How Rachel Folden is making an impact with Cubs' Minor League hitters

March 9th, 2022

MESA, Ariz. -- With two baseballs in her left hand, Rachel Folden stands atop the portable mound on Field 5 at the Cubs' complex on a recent morning, firing a batting-practice pitch with her right. She works at a rapid pace and offers instant feedback.

"Do it, Pedro!" Folden says after Cubs prospect Pedro Ramírez launches a ball into a gap.

"Sigue! Sigue!" she offers in Spanish to highly-touted shortstop Cristian Hernández, who knows that is her way of telling him to "follow" the ball and not cut his swing short.

Folden, a lead lab tech and hitting coach for the Cubs' Arizona Complex League team, is entering her third season in the organization. When she is on the field, it is obvious it is where she belongs and where she feels most at home.

"That'll play!" Folden says after Christian Olivo slashes a ball deep into the outfield.

In 2011, when Justine Siegal became the first woman to throw batting practice to a Major League team, it was national news. Folden appreciates that Siegal and others have helped things progress to a point where seeing a woman on the field, or holding one of any number of roles within baseball's structure, has become more normalized.

"That is all I want from this whole thing," Folden said. "I understand the importance of having females on staff. I understand why it's national news. I understand why you guys write the stories. I get it. And I take that responsibility very personally -- I really do.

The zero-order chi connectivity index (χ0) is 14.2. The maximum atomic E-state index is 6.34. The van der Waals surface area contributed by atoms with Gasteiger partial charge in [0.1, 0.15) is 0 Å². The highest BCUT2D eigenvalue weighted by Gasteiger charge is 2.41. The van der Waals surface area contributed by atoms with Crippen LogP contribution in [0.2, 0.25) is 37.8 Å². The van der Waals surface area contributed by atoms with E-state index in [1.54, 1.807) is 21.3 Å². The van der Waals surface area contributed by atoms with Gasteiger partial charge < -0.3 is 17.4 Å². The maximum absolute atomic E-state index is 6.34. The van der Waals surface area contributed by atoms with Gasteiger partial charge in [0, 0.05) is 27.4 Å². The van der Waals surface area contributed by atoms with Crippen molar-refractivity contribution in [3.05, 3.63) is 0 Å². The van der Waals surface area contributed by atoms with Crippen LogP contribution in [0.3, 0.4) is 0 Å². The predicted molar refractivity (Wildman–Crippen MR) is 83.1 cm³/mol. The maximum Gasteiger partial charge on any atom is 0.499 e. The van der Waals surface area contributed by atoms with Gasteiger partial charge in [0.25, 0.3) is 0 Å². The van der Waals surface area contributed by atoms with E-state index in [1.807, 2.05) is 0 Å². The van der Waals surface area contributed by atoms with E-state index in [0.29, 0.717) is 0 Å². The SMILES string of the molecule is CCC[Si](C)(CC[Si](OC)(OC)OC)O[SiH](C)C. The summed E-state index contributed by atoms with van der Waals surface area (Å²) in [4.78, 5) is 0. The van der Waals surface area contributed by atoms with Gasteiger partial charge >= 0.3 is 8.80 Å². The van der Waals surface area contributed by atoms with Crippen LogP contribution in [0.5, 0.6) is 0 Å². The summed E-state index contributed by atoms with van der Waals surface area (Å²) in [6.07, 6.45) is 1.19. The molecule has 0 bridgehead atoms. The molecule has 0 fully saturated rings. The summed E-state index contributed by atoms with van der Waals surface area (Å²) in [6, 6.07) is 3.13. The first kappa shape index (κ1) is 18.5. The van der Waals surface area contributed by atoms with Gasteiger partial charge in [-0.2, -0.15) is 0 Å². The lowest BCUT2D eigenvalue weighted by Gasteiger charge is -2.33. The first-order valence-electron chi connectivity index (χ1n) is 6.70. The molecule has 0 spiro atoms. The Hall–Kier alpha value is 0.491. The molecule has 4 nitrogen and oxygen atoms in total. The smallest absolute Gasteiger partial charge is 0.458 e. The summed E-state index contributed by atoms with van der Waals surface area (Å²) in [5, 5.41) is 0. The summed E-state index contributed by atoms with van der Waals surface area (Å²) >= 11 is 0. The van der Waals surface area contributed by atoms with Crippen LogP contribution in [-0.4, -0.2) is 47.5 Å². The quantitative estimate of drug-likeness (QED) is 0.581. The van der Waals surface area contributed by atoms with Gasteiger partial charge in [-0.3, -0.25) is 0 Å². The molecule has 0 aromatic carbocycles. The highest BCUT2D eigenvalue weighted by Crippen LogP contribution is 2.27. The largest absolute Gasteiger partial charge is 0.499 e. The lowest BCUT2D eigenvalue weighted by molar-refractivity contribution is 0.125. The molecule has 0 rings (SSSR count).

"But at the same time, the more I normalize it, the more everybody else is going to normalize it, right? I'm just standing on the shoulders of the giants that have come before me, right?"

Folden mentioned A's Minor League catching instructor Veronica Alvarez and Marlins general manager Kim Ng. There are also Yankees Minor League manager Rachel Balkovec, Astros director of player development Sara Goodrum and Giants Major League coach Alyssa Nakken, just to name a few.

"A lot of women have kicked the door down already," Folden said. "It's just getting a lot easier for us to walk through it. And I think baseball as a whole is just embracing non-traditional baseball hires."

The Cubs added Folden to their Minor League coaching ranks ahead of the 2020 season, given her experience in the private coaching world. After she retired from playing in 2012, she created Folden Fastpitch, where hitting instruction is offered with the help of biomechanics, technology and data.

Folden was also a consultant for Justin Stone at Elite Baseball Training. Stone was hired as the Cubs' director of hitting after the '19 season, and Folden was immediately on his radar for the team's staff. She became the first woman to hold an on-field position in Cubs history.

"I knew she was the right person to break that barrier," Stone said. "And I knew she'd be able to handle any obstacles in front of her. And we also had talks about [how] that comes with a lot of extra responsibility in terms of having a target on your back. You're an easy target because you're the first one that's done something, right?"